Frequently asked questions
The Government is addressing this under three major points;
1. Institutional strengthening
Policies, upgrade of the Department thus increasing its capacity as the DNA, sectorial streamlined plans of action in MDAs through the ICCC
2. Capacity building
Public awareness programmes, training of stakeholders as well as beneficiaries both locally and internationally
3. Execution of projects
GHG inventory system, CDM projects, largest gas gathering programme in Africa (LNG), mandatory reduction of emissions by 20% of JVs
Since the UNFCCC entered into force in 1994, Nigeria has participated in at each of its sessions to discuss ways to address the global challenge of climate change, and to take stock of national and international progress to effectively reduce greenhouse gas emissions.
Notably, government officials represent Nigeria’s interests and contribute their expertise on various climate change issues with the view of establishing a fair, environmentally effective and comprehensive global climate change regime.
Under the Convention, Nigeria is required to:
- Provide data on greenhouse gas emissions on an annual basis;
- Submit national communications periodically, reporting on progress in reducing its net greenhouse gas emissions;
- Enact policies and measures to address greenhouse gases;
- Provide financial and technological resources to developing country Parties to help them address climate change; and
- Conduct systematic observations of the climate system and research on climate change and its impacts.
The United Nations Climate Change meetings are open to Parties to the UNFCCC, observer states, United Nations bodies and agencies, and non-governmental organizations that have been formally admitted as observers. Accredited media can also attend.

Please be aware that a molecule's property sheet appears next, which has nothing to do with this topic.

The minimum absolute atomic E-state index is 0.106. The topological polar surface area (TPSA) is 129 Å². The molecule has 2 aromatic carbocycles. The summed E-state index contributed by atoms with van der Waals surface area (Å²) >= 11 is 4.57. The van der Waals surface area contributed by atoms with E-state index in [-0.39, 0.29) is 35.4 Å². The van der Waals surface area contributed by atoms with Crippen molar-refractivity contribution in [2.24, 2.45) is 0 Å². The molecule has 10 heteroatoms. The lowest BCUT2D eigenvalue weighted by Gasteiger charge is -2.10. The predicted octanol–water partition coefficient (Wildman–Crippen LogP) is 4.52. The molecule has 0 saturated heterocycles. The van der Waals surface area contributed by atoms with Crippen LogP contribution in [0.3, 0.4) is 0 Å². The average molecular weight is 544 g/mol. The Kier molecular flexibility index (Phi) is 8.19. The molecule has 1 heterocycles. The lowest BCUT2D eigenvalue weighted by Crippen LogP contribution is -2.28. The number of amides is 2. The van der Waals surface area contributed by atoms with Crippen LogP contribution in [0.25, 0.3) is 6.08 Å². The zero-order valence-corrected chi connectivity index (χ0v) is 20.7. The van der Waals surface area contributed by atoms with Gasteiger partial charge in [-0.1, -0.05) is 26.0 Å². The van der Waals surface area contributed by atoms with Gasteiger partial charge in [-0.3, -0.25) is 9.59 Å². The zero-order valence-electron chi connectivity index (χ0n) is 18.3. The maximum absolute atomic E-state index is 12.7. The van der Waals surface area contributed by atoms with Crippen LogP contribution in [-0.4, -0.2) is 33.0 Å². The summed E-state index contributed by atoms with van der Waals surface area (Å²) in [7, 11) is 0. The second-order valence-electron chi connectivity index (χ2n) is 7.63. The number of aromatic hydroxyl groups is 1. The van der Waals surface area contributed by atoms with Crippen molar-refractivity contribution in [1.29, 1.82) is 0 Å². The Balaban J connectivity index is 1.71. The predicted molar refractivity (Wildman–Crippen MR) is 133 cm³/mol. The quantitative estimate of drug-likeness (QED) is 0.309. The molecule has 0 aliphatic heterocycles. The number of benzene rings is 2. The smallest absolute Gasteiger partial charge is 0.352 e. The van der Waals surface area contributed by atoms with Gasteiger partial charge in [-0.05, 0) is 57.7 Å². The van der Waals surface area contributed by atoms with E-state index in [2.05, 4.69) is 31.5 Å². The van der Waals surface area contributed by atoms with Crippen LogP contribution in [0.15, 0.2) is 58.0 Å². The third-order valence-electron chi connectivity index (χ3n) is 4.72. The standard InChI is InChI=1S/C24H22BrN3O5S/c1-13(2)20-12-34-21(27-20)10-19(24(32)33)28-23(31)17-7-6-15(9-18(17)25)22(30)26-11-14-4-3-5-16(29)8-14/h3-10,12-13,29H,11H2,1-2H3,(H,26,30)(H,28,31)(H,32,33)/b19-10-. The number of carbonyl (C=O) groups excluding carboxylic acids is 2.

The UNFCCC is an international treaty that sets out an overall framework for intergovernmental efforts to tackle the challenges posed by climate change. The Convention’s ultimate objective is to stabilize atmospheric concentrations of greenhouse gases at a level that would prevent dangerous human interference with the climate system.
The Convention, which entered into force on March 21, 1994, has near universal membership, with 195 ratifying Parties (194 countries and one regional organization, the European Union).
Under the Convention, governments:
- Gather and share information on greenhouse gas emissions, national policies and best practices;
- Launch national strategies for addressing greenhouse gas emissions and adapting to expected impacts, including the provision of financial and technological support to developing countries ; and
- Cooperate in adapting to the negative impacts of climate change.
For more information, visit the UNFCCC website.
The COP stands for the Conference of the Parties. The COP is the supreme body of the UNFCCC. It currently meets once a year to review the Convention’s progress and establish the rules of its implementation.